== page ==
Keep your heart with all vigilance,

for from it flow the springs of life.

Creating A Teaching Portfolio

Recently, I've been working on crafting my teaching portfolio. It was a little frustrating at the start as there wasn't a clear definitive answer as to what a teacher portfolio was. I've come to appreciate that a teacher portfolio is simply a showcase of your works, development and contribution as a teacher. How and what you choose to show is as unique as you are a person.

It was simultaneously liberating and terrifying. Liberating because there wasn't a fixed format nor the need to worry about some requirement being left out. Terrifying because without guidelines or directions, everything and nothing is significant and insignificant all at once.

I've found 'The Teaching Portfolio' by Rodriguez-Farrar to be the most helpful of all the literature gathered. She introduces the purpose for a teaching portfolio with certain guidelines that provide enough structure to craft a unique product without being too restrictive. What is most beneficial is that Rodriguez-Farrar also provides a process for teachers to follow as well as examples of various teaching portfolios. It was a relief to see the variances and common strands present.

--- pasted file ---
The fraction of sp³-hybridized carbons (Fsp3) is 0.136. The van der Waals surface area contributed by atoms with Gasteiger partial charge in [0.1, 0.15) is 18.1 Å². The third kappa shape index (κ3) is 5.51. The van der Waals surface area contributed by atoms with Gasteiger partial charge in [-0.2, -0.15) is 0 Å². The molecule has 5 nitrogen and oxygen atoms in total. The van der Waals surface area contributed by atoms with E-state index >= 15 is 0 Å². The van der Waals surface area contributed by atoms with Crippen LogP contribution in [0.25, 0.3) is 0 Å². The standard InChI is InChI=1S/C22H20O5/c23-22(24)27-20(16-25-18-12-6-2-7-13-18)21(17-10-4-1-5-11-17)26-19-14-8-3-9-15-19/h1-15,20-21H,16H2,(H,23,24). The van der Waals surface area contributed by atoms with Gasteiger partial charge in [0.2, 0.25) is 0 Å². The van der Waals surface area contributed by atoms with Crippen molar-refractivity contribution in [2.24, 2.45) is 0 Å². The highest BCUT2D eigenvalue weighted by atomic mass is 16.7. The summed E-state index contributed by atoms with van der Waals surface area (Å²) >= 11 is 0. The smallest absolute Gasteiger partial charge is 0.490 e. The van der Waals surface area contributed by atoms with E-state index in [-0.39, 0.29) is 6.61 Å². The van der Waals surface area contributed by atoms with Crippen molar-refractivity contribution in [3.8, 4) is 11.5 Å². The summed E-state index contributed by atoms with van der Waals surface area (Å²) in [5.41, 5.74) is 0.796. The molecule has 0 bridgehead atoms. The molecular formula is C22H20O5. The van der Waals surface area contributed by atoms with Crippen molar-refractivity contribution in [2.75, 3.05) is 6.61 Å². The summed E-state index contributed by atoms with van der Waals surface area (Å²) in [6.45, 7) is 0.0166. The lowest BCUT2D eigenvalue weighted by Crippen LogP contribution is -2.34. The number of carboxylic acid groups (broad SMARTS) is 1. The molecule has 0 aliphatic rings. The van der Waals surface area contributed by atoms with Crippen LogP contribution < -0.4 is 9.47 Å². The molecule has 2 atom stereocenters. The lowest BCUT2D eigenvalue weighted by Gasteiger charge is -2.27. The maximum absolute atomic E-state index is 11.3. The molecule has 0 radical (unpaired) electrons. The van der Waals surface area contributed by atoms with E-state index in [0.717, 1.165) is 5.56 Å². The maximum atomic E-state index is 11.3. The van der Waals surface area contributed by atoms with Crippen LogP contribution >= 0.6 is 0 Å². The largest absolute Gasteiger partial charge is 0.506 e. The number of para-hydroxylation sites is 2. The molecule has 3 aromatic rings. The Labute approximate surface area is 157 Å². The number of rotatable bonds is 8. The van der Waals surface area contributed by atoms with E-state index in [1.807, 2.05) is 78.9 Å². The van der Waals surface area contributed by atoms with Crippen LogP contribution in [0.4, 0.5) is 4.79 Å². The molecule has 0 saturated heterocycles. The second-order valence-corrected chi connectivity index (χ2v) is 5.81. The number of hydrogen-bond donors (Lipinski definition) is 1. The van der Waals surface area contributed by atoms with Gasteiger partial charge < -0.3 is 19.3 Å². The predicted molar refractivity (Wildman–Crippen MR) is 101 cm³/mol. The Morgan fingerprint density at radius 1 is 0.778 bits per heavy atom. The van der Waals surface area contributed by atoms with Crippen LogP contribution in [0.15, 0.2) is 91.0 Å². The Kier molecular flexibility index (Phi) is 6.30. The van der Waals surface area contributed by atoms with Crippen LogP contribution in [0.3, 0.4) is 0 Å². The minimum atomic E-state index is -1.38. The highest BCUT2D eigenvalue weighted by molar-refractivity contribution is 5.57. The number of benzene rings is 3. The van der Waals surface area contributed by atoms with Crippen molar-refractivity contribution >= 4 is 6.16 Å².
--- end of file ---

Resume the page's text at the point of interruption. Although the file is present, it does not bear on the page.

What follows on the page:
In the process, I've found the teaching portfolio to be a useful developmental tool. A portfolio demands for a teacher to be accountable and clear about the growth and contribution. Admittedly, the intense and busy schedules leaves little time for professional reflection and growth. At best, they come as passing thoughts that are vague and quickly lost with time. In a portfolio, the reflections have to be penned and contributions stated require evidence. It's a method for teachers to take a good honest examination of their professional development.

With ICT, developing a teaching portfolio has become much easier. Reflections can be quickly jotted down on any mobile device (Evertnote, Notes [iOS], email). A myriad of evidence can be collected ranging from photographs (smartphones), quantitative and qualitative feedback (Google Forms). Teaching resources and student works can be kept and retrieved easily without the fear that it will be lost or decay.

I will be attempting to use this website to create my portfolio. At present, it's putting in place the parts and collecting the evidence. If you know of any good teaching portfolios online, please share them in the comments below.

Grant Wiggins & Blogging

Democracy • Education • ICT